So indeed it does seem that sticking a needle into tissue (anywhere?) can cause the release of adenosine. We understand that this purine nucleoside is involved in many physiological processes including suppressing inflammation (Manjunath & Sakhare, 2009), stimulating angiogenesis (Fedholm, 2007), wound closure (Montesinos et al., 2002), inhibition of immune cells (Sitkovsky et al., 2003), its formation triggered by injury or stress. Clearly inserting a needle covers both of these and therefore any trauma could be expected to stimulate a similar local response. Therefore it is questionable that this is a specific reaction to acupuncture or needling. In fact, as far as I understand it, there are no known specific responses to these techniques. Obviously the clarification of the application type is essential in any analysis, i.e. is this traditional acupuncture using the recognised points or dry needling where other thought systems are in process?
    From a scientific viewpoint it seems sensible to look at possible effects of creating a local albeit small trauma upon the neuraxis in its entirety, i.e. top-down and bottom-up. How does the brain perceive this overall interaction (thought of the technique understanding, past experience, views of significant others, how it is explained & applied, cultural effects, the environment, timing of the day in relation to biorhythms, anxiety & fear, expectation etc etc) and the threat value? A defensive reaction will be incurred as one would expect and clearly this includes attention to the area being treated, perhaps some local pain or discomfort, various chemicals released through the nervous system, modulation in the SC and higher centres according to some of the mentioned factors. Within this thinking there is ample room for integrating the placebo effect and the underpinning physiology of this system.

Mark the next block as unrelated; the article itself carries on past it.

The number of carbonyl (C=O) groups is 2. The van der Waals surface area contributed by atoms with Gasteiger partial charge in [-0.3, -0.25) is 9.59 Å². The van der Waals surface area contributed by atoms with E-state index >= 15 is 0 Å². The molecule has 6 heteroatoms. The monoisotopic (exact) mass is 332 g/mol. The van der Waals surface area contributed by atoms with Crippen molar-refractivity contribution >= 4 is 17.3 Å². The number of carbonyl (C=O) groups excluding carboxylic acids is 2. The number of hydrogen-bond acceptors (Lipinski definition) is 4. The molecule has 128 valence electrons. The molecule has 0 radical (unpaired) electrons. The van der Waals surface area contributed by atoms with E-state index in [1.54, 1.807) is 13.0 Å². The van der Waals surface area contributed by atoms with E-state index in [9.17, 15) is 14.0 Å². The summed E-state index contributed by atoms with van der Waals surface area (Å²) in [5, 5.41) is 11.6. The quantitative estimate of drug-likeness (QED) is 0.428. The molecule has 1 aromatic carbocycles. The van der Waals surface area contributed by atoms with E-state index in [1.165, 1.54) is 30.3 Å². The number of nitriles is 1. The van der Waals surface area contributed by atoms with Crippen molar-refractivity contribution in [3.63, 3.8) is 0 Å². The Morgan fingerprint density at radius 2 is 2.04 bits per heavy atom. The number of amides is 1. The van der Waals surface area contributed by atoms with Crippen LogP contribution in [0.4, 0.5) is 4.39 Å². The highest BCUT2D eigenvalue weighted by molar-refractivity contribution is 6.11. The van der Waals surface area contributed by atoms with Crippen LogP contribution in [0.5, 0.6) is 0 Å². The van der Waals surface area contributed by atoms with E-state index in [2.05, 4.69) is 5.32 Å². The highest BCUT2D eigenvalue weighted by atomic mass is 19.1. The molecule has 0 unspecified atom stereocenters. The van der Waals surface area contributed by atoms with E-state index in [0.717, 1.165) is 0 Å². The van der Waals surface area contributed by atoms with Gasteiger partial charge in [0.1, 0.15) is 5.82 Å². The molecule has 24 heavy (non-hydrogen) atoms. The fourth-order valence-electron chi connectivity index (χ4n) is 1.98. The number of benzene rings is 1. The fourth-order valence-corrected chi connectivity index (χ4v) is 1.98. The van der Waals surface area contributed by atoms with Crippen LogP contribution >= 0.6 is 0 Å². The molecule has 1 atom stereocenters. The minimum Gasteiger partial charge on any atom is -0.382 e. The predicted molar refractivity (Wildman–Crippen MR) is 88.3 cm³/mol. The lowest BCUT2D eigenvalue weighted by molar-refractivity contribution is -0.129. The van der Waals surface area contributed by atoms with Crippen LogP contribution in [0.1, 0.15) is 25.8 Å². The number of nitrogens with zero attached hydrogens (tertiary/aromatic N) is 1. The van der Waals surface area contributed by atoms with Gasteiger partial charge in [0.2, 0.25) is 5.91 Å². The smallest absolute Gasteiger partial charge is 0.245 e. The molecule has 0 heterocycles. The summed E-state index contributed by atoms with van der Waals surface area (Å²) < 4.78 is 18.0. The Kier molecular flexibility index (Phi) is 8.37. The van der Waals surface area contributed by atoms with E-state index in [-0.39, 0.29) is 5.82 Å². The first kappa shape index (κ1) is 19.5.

Pain is a multisystem output and although this can be daunting it does give us a variety of ‘ins’ to modulate the activity in the pain matrix. Techniques and interventions need to take into account of the state of the nervous system, how we can influence the neuroimmune interactions, affect the functioning of the SNS to name but a few. Acupuncture could be one of these modalities and we do often see and hear about the relief after treatment. However, as scientists and clinicians we should want to know why and how and this is the problem. We don’t really know if there are any specific actions with so many variables including those aforementioned.